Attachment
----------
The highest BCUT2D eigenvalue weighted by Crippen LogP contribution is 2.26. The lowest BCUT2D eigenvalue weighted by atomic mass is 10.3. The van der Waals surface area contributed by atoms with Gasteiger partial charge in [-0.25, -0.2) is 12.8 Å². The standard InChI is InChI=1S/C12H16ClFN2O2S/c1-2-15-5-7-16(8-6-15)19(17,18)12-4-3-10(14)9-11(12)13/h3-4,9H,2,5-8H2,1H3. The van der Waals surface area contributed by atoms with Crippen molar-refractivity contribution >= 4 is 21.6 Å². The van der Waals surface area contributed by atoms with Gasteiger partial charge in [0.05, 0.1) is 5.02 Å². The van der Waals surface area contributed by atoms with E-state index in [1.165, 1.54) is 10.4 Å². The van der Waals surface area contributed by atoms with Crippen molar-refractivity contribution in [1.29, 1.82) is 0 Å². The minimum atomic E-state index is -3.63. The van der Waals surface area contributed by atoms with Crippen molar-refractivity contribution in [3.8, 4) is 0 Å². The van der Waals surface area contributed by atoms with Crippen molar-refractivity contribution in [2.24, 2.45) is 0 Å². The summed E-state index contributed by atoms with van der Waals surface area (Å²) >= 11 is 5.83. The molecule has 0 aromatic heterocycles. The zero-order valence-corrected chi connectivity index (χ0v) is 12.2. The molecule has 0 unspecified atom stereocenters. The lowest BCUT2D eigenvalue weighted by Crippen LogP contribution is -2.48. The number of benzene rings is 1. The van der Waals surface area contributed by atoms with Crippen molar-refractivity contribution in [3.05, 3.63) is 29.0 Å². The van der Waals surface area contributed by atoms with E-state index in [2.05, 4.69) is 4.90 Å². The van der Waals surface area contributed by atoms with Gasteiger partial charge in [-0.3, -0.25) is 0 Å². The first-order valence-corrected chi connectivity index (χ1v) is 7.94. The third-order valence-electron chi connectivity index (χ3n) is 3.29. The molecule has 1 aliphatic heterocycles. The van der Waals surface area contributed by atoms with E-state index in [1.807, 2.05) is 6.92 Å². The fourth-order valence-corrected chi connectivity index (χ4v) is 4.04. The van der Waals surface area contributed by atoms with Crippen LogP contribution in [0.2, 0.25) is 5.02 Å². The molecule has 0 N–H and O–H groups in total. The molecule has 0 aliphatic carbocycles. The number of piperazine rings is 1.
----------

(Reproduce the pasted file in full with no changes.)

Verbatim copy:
The highest BCUT2D eigenvalue weighted by Crippen LogP contribution is 2.26. The lowest BCUT2D eigenvalue weighted by atomic mass is 10.3. The van der Waals surface area contributed by atoms with Gasteiger partial charge in [-0.25, -0.2) is 12.8 Å². The standard InChI is InChI=1S/C12H16ClFN2O2S/c1-2-15-5-7-16(8-6-15)19(17,18)12-4-3-10(14)9-11(12)13/h3-4,9H,2,5-8H2,1H3. The van der Waals surface area contributed by atoms with Crippen molar-refractivity contribution >= 4 is 21.6 Å². The van der Waals surface area contributed by atoms with Gasteiger partial charge in [0.05, 0.1) is 5.02 Å². The van der Waals surface area contributed by atoms with E-state index in [1.165, 1.54) is 10.4 Å². The van der Waals surface area contributed by atoms with Crippen molar-refractivity contribution in [1.29, 1.82) is 0 Å². The minimum atomic E-state index is -3.63. The van der Waals surface area contributed by atoms with Crippen molar-refractivity contribution in [3.8, 4) is 0 Å². The van der Waals surface area contributed by atoms with Crippen molar-refractivity contribution in [2.24, 2.45) is 0 Å². The summed E-state index contributed by atoms with van der Waals surface area (Å²) >= 11 is 5.83. The molecule has 0 aromatic heterocycles. The zero-order valence-corrected chi connectivity index (χ0v) is 12.2. The molecule has 0 unspecified atom stereocenters. The lowest BCUT2D eigenvalue weighted by Crippen LogP contribution is -2.48. The number of benzene rings is 1. The van der Waals surface area contributed by atoms with Crippen molar-refractivity contribution in [3.05, 3.63) is 29.0 Å². The van der Waals surface area contributed by atoms with E-state index in [2.05, 4.69) is 4.90 Å². The van der Waals surface area contributed by atoms with Gasteiger partial charge in [-0.3, -0.25) is 0 Å². The first-order valence-corrected chi connectivity index (χ1v) is 7.94. The third-order valence-electron chi connectivity index (χ3n) is 3.29. The molecule has 1 aliphatic heterocycles. The van der Waals surface area contributed by atoms with E-state index in [1.807, 2.05) is 6.92 Å². The fourth-order valence-corrected chi connectivity index (χ4v) is 4.04. The van der Waals surface area contributed by atoms with Crippen LogP contribution in [0.2, 0.25) is 5.02 Å². The molecule has 0 N–H and O–H groups in total. The molecule has 0 aliphatic carbocycles. The number of piperazine rings is 1.